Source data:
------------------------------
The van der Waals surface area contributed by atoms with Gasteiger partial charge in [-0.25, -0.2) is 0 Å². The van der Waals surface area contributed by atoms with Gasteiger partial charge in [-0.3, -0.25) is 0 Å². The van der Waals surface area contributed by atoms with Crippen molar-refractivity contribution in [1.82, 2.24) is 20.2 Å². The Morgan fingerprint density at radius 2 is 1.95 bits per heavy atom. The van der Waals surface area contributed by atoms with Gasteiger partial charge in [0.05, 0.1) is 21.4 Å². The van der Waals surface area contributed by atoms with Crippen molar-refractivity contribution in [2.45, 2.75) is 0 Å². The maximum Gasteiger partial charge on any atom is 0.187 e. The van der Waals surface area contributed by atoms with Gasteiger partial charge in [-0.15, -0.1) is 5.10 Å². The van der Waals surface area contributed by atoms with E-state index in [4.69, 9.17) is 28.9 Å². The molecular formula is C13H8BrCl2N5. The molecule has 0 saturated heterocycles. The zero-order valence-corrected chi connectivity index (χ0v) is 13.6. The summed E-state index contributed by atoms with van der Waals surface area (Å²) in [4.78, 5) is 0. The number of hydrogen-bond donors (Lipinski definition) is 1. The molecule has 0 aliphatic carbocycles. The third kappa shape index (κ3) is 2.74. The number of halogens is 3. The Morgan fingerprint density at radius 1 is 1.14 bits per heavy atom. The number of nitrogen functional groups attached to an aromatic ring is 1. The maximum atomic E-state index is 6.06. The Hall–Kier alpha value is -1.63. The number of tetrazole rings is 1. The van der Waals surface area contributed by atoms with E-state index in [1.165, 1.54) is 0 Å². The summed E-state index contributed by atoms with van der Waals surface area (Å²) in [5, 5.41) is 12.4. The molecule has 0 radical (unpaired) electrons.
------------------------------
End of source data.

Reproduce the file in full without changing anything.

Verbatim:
The van der Waals surface area contributed by atoms with Gasteiger partial charge in [-0.25, -0.2) is 0 Å². The van der Waals surface area contributed by atoms with Gasteiger partial charge in [-0.3, -0.25) is 0 Å². The van der Waals surface area contributed by atoms with Crippen molar-refractivity contribution in [1.82, 2.24) is 20.2 Å². The Morgan fingerprint density at radius 2 is 1.95 bits per heavy atom. The van der Waals surface area contributed by atoms with Gasteiger partial charge in [0.05, 0.1) is 21.4 Å². The van der Waals surface area contributed by atoms with Crippen molar-refractivity contribution in [2.45, 2.75) is 0 Å². The maximum Gasteiger partial charge on any atom is 0.187 e. The van der Waals surface area contributed by atoms with Gasteiger partial charge in [-0.15, -0.1) is 5.10 Å². The van der Waals surface area contributed by atoms with E-state index in [4.69, 9.17) is 28.9 Å². The molecular formula is C13H8BrCl2N5. The molecule has 0 saturated heterocycles. The zero-order valence-corrected chi connectivity index (χ0v) is 13.6. The summed E-state index contributed by atoms with van der Waals surface area (Å²) in [4.78, 5) is 0. The number of hydrogen-bond donors (Lipinski definition) is 1. The molecule has 0 aliphatic carbocycles. The third kappa shape index (κ3) is 2.74. The number of halogens is 3. The Morgan fingerprint density at radius 1 is 1.14 bits per heavy atom. The number of nitrogen functional groups attached to an aromatic ring is 1. The maximum atomic E-state index is 6.06. The Hall–Kier alpha value is -1.63. The number of tetrazole rings is 1. The van der Waals surface area contributed by atoms with E-state index in [1.165, 1.54) is 0 Å². The summed E-state index contributed by atoms with van der Waals surface area (Å²) in [5, 5.41) is 12.4. The molecule has 0 radical (unpaired) electrons.